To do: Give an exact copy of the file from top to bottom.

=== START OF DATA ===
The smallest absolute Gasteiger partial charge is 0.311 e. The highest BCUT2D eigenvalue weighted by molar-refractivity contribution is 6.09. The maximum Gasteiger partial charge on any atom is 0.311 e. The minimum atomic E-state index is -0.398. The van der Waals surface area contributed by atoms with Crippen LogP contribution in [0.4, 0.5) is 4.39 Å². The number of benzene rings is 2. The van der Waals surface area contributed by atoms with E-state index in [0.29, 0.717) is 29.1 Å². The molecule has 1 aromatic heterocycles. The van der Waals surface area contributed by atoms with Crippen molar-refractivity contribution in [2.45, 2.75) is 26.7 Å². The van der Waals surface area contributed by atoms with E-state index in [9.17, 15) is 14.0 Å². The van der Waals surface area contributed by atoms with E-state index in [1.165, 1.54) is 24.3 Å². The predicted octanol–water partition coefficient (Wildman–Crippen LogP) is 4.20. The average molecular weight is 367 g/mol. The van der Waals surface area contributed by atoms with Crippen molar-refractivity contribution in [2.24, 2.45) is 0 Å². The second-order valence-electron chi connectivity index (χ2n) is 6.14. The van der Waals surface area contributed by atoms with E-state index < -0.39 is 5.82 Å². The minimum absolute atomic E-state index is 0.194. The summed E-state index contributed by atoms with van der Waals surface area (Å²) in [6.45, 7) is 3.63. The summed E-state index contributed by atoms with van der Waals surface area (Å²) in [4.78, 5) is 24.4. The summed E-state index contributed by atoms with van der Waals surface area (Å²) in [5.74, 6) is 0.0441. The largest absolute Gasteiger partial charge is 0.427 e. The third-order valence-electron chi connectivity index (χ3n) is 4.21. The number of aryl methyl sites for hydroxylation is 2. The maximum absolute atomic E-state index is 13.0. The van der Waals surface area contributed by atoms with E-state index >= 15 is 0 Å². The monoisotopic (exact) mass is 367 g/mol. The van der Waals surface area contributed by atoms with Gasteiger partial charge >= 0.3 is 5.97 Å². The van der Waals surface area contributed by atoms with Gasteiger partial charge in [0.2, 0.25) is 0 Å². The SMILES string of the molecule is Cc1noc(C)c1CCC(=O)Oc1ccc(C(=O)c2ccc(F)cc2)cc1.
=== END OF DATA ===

The smallest absolute Gasteiger partial charge is 0.311 e. The highest BCUT2D eigenvalue weighted by molar-refractivity contribution is 6.09. The maximum Gasteiger partial charge on any atom is 0.311 e. The minimum atomic E-state index is -0.398. The van der Waals surface area contributed by atoms with Crippen LogP contribution in [0.4, 0.5) is 4.39 Å². The number of benzene rings is 2. The van der Waals surface area contributed by atoms with E-state index in [0.29, 0.717) is 29.1 Å². The molecule has 1 aromatic heterocycles. The van der Waals surface area contributed by atoms with Crippen molar-refractivity contribution in [2.45, 2.75) is 26.7 Å². The van der Waals surface area contributed by atoms with E-state index in [9.17, 15) is 14.0 Å². The van der Waals surface area contributed by atoms with E-state index in [1.165, 1.54) is 24.3 Å². The predicted octanol–water partition coefficient (Wildman–Crippen LogP) is 4.20. The average molecular weight is 367 g/mol. The van der Waals surface area contributed by atoms with Crippen molar-refractivity contribution in [2.24, 2.45) is 0 Å². The second-order valence-electron chi connectivity index (χ2n) is 6.14. The van der Waals surface area contributed by atoms with E-state index < -0.39 is 5.82 Å². The minimum absolute atomic E-state index is 0.194. The summed E-state index contributed by atoms with van der Waals surface area (Å²) in [6.45, 7) is 3.63. The summed E-state index contributed by atoms with van der Waals surface area (Å²) in [4.78, 5) is 24.4. The summed E-state index contributed by atoms with van der Waals surface area (Å²) in [5.74, 6) is 0.0441. The largest absolute Gasteiger partial charge is 0.427 e. The third-order valence-electron chi connectivity index (χ3n) is 4.21. The number of aryl methyl sites for hydroxylation is 2. The maximum absolute atomic E-state index is 13.0. The van der Waals surface area contributed by atoms with E-state index >= 15 is 0 Å². The monoisotopic (exact) mass is 367 g/mol. The van der Waals surface area contributed by atoms with Gasteiger partial charge >= 0.3 is 5.97 Å². The van der Waals surface area contributed by atoms with Gasteiger partial charge in [0.2, 0.25) is 0 Å². The SMILES string of the molecule is Cc1noc(C)c1CCC(=O)Oc1ccc(C(=O)c2ccc(F)cc2)cc1.